I could have predicted this – business leaders are not going to go on an MBA module. We should be influencing and working with business leaders on this absolutely critical business issue. And we need a plan now.
Managing reputation – where is our leadership?
And finally we come to reputation. I have always struggled with PR being about managing reputation. This is the CIPR’s definition of PR
For me, PR has always been about communications – external and internal – to achieve an organisation’s goals.
But I agree, reputation is a critical factor.
This year we have seen just what the impact of reputation can be
- Facebook’s reputation crashed along with its share value – $50billion wiped off in two days
- Carillion bosses prioritised director pay over company affairs
- Volkswagen has done little to hold directors accountable for the diesel scandal
- The scandals of aid charities, such as Oxfam – their culture, the lack of leadership, failure to address sexual harrassment and more
The PR profession has tried to position itself as an authority on ethics, however a few codes and a bit of training are not going to change corporate culture or persuade business leaders to look at fair pay and honesty. We need the voices of our industry speaking out about the issues, what needs to be done and taking the lead in changing behaviours. We must be influencers – not simply producers of a few policies that I doubt any business leader has read or even knows exists.
It was encouraging to see our industry taking action last year when the PRCA threw out Bell Pottinger for bringing the industry into disrepute. Action was swift and it made global headlines. However, you could argue that this was an internal issue within the PR sector itself – we weren’t influencing and commenting on the issues of reputation management itself, just the behaviour of one PR company.
So to sum up, what do we need to do to refocus our industry and ensure we stay relevant and in business for decades to come?
- Our industry leaders need to step up and be a player among senior business people – we must operate (and be seen to operate) at a level beyond mere press releases. We talk the language of reputation and influencing – when it needs to be about business and organisational success. Sarah Hall started the process, but we need to do more of this and more strategically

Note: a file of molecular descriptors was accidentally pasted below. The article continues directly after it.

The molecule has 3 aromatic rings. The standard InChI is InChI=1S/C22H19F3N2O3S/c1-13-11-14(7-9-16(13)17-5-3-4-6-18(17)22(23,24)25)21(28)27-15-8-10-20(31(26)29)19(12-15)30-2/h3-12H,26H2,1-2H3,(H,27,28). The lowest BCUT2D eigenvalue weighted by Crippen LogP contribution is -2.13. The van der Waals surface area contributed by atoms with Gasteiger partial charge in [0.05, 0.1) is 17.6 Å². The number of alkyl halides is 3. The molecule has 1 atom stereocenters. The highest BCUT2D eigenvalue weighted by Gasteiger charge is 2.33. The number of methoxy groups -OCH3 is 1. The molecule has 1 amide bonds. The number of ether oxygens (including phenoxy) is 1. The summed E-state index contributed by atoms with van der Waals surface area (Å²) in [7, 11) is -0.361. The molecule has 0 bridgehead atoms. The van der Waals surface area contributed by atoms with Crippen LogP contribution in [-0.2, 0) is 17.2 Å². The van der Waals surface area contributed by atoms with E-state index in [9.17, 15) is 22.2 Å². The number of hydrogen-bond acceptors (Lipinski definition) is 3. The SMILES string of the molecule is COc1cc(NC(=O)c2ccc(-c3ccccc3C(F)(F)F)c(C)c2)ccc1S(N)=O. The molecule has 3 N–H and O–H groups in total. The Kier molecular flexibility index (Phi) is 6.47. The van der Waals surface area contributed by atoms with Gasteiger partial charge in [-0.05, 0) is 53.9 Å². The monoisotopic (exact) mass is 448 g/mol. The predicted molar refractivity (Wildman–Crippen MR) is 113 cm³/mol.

- The PR industry’s presidents need longer terms of office in order to influence. I’ve seen them come and go with little impact, other than addressing what I would call internal issues – a year is not enough to make a difference. We need them to be the voice of our industry and on Newsnight, Radio 4 Today, Sky News and more, talking about the big reputation issues of today – and offering solutions
- We also need to stop spending so much time focusing on our industry as a profession. We aren’t a profession – lawyers and accountants are highly regulated, advise on the law and its implications and can be sued for the quality of their advice. We just aren’t in this field. Yes, we must all be professional and ethical but we spend too much time on something that the rest of the world isn’t very interested in – instead it’s time to be externally focused on being a key partner to help businesses and organisations be successful
- The training offered by all the industry bodies needs to step up a gear. It’s easier to put on more of what we have always done than to step outside of our comfort zone, be innovative and take risks to position ourselves in new markets. The PR industry has never been good at tech – hence losing out on the social media platform. Let’s not do this again, it is our future
- Let’s tackle our future as if we were our own client. How would we advise the PR industry? We’d say you need to be relevant to the core issues of today, help practitioners understand the future, put on events to influence at senior levels and become recognised thought leaders in their space. Not ours
Communications has never been more important. There are opportunities out there for good communicators and will be for decades to come. But we first need to have an honest debate about where the media is going, its impact on us and how we need to adapt to the new face of media.